The City & The City: A Novel by China Miéville

The City & The City: A Novel

byChina Miéville

Kobo ebook | May 26, 2009

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NAMED ONE OF THE BEST BOOKS OF THE YEAR BY THE LOS ANGELES TIMES, THE SEATTLE TIMES, AND PUBLISHERS WEEKLY.
 
When a murdered woman is found in the city of Beszel, somewhere at the edge of Europe, it looks to be a routine case for Inspector Tyador Borlú of the Extreme Crime Squad. To investigate, Borlú must travel from the decaying Beszel to its equal, rival, and intimate neighbor, the vibrant city of Ul Qoma. But this is a border crossing like no other, a journey as psychic as it is physical, a seeing of the unseen. With Ul Qoman detective Qussim Dhatt, Borlú is enmeshed in a sordid underworld of nationalists intent on destroying their neighboring city, and unificationists who dream of dissolving the two into one. As the detectives uncover the dead woman’s secrets, they begin to suspect a truth that could cost them more than their lives. What stands against them are murderous powers in Beszel and in Ul Qoma: and, most terrifying of all, that which lies between these two cities.

**BONUS: This edition contains a The City & The City discussion guide and excerpts from China Miéville's Kraken and Embassytown.

China Miéville was born in Norwich, England on September 6, 1972. He received a B.A. in social anthropology from the University of Cambridge in 1994, and a Masters' degree with distinction and Ph.D in international relations from the London School of Economics, the latter in 2001. He has also held a Frank Knox fellowship at Harvard Uni...
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Title:The City & The City: A NovelFormat:Kobo ebookPublished:May 26, 2009Publisher:Random House Publishing GroupLanguage:English

The following ISBNs are associated with this title:

ISBN - 10:0345515668

ISBN - 13:9780345515667

Reviews

Rated 3 out of 5 by from Weird mystery I must have liked the book because I flew through it over the weekend. But the mystery falls a little flat in the end. I won't get into it, but the solving of the mystery didn't really do anything for me. And despite having read the whole book, I don't think Mieville ever paints the picture of how the merged cities actually look and feel. That last part might be the fault of the reader but the image never fully developed in my head. This book shared the 2010 Hugo with The Windup Girl. Two very different books. Between the two, I prefer Windup Girl. 3 likes
Date published: 2018-05-16
Rated 5 out of 5 by from Amazing Book Part mystery, Sci-fi and anti-fantasy. This is a very interesting book, and a departure from much of Mieville's other novels. His style is much more stripped down, and there a less Mievillian neologism compared to his other works. But it is still an intriguing novel that escapes being pinned down. As he says in the interview at the back of this edition, this novel should not be read as a strict allegory of the West's relationship with the Middle East, such a reading is too reductive for the complex and ambiguous story that he crafts. Very thought provoking and very timely for thinking about nationalism in eastern Europe today and the issues of Western European hegemony.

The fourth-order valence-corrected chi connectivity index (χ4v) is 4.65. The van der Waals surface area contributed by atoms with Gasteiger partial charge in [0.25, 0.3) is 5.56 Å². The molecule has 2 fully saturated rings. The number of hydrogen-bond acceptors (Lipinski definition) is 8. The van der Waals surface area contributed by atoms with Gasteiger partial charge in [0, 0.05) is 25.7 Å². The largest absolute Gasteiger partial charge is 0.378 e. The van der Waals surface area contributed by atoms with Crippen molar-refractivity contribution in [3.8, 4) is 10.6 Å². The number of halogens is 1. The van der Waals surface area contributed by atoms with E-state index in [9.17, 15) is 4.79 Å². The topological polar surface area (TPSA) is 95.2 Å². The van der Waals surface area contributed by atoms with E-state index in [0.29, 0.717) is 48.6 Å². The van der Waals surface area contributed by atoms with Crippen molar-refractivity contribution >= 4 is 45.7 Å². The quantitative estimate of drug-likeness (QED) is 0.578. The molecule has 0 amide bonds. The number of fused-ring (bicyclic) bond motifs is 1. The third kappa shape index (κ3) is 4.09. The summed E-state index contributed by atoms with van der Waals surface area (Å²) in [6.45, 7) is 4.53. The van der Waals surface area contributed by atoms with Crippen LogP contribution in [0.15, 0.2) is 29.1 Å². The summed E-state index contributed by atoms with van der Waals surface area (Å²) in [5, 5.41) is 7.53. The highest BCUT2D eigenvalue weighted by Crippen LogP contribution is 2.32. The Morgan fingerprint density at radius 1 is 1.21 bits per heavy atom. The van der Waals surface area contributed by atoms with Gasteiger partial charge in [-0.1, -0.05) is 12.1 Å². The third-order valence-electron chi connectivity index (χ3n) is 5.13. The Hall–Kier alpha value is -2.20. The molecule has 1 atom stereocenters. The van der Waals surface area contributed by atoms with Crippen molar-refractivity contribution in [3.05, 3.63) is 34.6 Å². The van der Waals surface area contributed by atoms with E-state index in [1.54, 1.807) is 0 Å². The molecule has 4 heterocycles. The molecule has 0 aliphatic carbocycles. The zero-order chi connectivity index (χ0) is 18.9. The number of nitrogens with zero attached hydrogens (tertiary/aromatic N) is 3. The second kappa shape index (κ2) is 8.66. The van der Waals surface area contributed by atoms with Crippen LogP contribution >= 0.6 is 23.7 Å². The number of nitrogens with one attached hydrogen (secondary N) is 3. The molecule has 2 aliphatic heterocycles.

Date published: 2018-03-14
Rated 4 out of 5 by from Unique Really loved this book, it felt familiar but unlike anything I'd ever read. Great for mystery and/or sci-fi lovers, although it defies both those genres. My only warning is that it's a bit impenetrable to begin; the world building and whole new vocabulary takes work on the reader's part and while it was worth it, I wouldn't recommend this as a mindless read.
Date published: 2017-09-04
Rated 5 out of 5 by from Fabulous Book The only way describe this book is a noir, mystery book in a present day fantasy setting. I could not put this book down and would recommend this book to a variety of readers.
Date published: 2011-11-24
Rated 3 out of 5 by from a mystery meets a fantasy "The City & the City" is in some ways a crime noir mystery that follows a plot something like the 1949 movie "The Third Man." Things never seem to feel right and everything seems confused. This is not overly surprising: as the novel progress, the reader begins to learn that the setting is very unusual. There are two cities but somehow - and we never really learn the 'how' - the two cities co-inhabit the same space, or almost the same space. The two populations exist side-by-side but do not interact. And, the crime involves a murder in one of these cities and the dumping of the body in the other. This unusual fantastical space is essential for the unfolding of the plot. While intriguing, the story dwells to much on exploring this unusual world without nailing down what it is. On top of it, mysterious organization may or may not control it all. In someways, it was like "The Da Vinci Code" mixed with lots of '30s crime noir and a setting kind of like Harry Potter. Think London and Diagon Alley or the headquarters of the Order of the Phoenix. The City & the City was a strange book.
Date published: 2011-11-18